They add that they have enacted their “strategic capacity and surge protocols,” which include increasing staffing across their system and expanding emergency departments and inpatient capacity throughout. the system.

“Colorado Children’s Hospital management and its clinical teams are universally focused and working hard to ensure we have the staff and the ability to continue to provide the same high-quality care our community expects of us.” , the statement read in part. .

In some cases, the spokesperson adds that patients may need to be transferred to other locations in the children’s hospital system, such as Colorado Springs, or out of the system depending on bed availability and the care needs of the hospital. patient.

More than Children’s Hospital of the Rockies in Denver, Chief Medical Officer Dr. Reginald Washington says that while they have seen an increase in cases, they are managing the caseload for now.

“We have meetings several times a day to look at bed capacity. We look at nursing availability, respiratory therapist availability…and we’re very strategic about how we manage those beds,” he said. he declares.

Regarding the threshold to be reached that would cause a change in operations, Washington explained that the threshold changes daily and sometimes hourly depending on supply and demand at the hospital.

“And we have to be very careful to make sure that everyone who needs a bed gets a bed. Everyone who needs a procedure gets a procedure. And so there’s no real tipping point. but a tipping point that we look at multiple times a day and make sure we’re making the right decisions at the right time,” he said.

In part, he thinks the team has learned a lot from COVID-19 about how to deal with such issues.

“For example, I looked at the schedule of operations for the whole of next week. We know which patients will be outpatients…vs. someone who might be having surgery and needing a bed for the night or maybe several nights. And so we weigh all of these things with the number of beds we have, the number of nurses, and so on. we have, and we make those decisions.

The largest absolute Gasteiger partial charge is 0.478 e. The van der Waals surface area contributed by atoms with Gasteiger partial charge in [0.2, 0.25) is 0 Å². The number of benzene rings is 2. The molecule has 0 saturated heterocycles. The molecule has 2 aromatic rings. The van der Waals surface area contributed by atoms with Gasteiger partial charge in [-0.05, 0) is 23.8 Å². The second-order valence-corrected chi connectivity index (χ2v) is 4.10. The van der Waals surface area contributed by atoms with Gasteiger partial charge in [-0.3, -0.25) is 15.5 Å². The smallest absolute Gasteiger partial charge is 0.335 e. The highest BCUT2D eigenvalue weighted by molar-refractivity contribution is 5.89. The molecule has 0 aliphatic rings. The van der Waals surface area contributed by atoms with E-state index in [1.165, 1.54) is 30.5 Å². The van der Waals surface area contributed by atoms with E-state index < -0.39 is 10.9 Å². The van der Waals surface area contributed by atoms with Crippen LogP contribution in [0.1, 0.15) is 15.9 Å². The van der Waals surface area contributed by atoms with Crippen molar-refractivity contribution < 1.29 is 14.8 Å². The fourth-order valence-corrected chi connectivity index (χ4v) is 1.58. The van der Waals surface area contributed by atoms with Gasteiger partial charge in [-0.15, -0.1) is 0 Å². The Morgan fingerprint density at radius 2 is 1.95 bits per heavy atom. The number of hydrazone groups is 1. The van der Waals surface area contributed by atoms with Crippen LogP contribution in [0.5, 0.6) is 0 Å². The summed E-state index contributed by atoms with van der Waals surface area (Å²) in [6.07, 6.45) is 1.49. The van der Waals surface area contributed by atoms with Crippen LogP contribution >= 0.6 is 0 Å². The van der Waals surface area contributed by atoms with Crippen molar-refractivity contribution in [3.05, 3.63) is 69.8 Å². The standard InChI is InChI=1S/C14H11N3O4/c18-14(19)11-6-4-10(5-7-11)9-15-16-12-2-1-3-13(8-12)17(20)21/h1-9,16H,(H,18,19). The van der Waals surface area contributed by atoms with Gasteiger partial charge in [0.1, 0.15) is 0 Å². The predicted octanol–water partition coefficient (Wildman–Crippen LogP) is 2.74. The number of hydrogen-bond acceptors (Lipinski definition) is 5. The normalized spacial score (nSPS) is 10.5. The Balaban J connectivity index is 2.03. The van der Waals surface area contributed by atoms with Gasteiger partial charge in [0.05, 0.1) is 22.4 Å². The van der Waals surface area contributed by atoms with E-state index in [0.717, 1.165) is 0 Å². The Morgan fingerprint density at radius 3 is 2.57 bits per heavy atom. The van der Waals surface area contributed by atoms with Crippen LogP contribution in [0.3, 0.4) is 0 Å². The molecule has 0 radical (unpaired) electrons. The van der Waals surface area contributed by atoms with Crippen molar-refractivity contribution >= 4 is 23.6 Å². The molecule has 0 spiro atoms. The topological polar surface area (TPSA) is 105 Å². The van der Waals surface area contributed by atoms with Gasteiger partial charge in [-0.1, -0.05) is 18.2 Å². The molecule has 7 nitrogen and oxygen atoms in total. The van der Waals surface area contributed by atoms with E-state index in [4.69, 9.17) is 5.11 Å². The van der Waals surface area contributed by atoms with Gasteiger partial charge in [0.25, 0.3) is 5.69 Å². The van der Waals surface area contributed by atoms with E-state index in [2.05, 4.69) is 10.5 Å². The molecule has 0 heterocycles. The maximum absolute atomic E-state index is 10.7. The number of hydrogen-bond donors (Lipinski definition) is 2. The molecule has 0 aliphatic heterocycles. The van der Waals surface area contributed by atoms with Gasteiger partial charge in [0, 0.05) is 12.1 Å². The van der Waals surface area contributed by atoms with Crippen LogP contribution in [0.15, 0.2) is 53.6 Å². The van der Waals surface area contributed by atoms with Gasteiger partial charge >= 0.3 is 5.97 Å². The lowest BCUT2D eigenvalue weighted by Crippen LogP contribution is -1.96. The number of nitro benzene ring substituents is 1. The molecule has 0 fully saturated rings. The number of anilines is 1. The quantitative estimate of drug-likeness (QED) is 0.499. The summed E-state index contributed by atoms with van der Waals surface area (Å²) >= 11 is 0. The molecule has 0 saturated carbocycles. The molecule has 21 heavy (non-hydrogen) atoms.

Anyone with a child showing symptoms of RSV is urged to consider taking them to their GP before taking them to the emergency room.


Colorado is also experiencing a definite upward trend in COVID-19 cases. Positivity is increasing and hospitalizations have increased in recent weeks. BA.5 remains the most prevalent subvariant, but the CDPHE said others are emerging that could accelerate transmission in the coming weeks.

You can go to CDPHE website for more information on COVID-19.

“As the weather gets colder, more people are spending more time indoors, and viruses are more likely to spread indoors,” said state epidemiologist Dr. Rachel Herlihy. “We have three respiratory viruses currently circulating, but we can all help reduce disease transmission by getting vaccinated, isolating ourselves when sick and practicing good hand hygiene, which can help reduce the risk of infection. strain on our healthcare system. What may look like a mild cold for one person may be very serious for another person, especially infants, young children, immunocompromised people or the elderly.

RELATED: Doctors brace for rise in RSV cases in children

RELATED: No, the CDC does not require children to receive the COVID-19 vaccine at school.


Leave a Comment

Your email address will not be published. Required fields are marked *